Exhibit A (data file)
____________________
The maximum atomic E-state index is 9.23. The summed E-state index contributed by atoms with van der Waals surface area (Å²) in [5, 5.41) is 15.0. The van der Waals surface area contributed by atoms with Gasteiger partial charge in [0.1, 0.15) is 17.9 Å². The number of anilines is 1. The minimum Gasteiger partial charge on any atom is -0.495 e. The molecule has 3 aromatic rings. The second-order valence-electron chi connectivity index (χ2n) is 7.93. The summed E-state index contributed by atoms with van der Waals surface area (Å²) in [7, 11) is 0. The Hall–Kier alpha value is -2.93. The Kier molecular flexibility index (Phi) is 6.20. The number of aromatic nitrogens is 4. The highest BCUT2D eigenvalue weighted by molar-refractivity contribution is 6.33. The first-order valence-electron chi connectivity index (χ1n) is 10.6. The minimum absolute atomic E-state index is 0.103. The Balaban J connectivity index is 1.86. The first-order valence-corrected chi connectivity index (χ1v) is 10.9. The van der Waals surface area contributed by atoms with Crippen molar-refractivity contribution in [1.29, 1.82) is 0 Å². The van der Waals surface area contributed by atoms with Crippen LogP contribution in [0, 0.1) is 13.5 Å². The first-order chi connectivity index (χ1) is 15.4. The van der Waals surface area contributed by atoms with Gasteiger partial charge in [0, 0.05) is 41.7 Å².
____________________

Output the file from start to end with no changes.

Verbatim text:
The maximum atomic E-state index is 9.23. The summed E-state index contributed by atoms with van der Waals surface area (Å²) in [5, 5.41) is 15.0. The van der Waals surface area contributed by atoms with Gasteiger partial charge in [0.1, 0.15) is 17.9 Å². The number of anilines is 1. The minimum Gasteiger partial charge on any atom is -0.495 e. The molecule has 3 aromatic rings. The second-order valence-electron chi connectivity index (χ2n) is 7.93. The summed E-state index contributed by atoms with van der Waals surface area (Å²) in [7, 11) is 0. The Hall–Kier alpha value is -2.93. The Kier molecular flexibility index (Phi) is 6.20. The number of aromatic nitrogens is 4. The highest BCUT2D eigenvalue weighted by molar-refractivity contribution is 6.33. The first-order valence-electron chi connectivity index (χ1n) is 10.6. The minimum absolute atomic E-state index is 0.103. The Balaban J connectivity index is 1.86. The first-order valence-corrected chi connectivity index (χ1v) is 10.9. The van der Waals surface area contributed by atoms with Crippen molar-refractivity contribution in [1.29, 1.82) is 0 Å². The van der Waals surface area contributed by atoms with Crippen LogP contribution in [0, 0.1) is 13.5 Å². The first-order chi connectivity index (χ1) is 15.4. The van der Waals surface area contributed by atoms with Gasteiger partial charge in [0, 0.05) is 41.7 Å².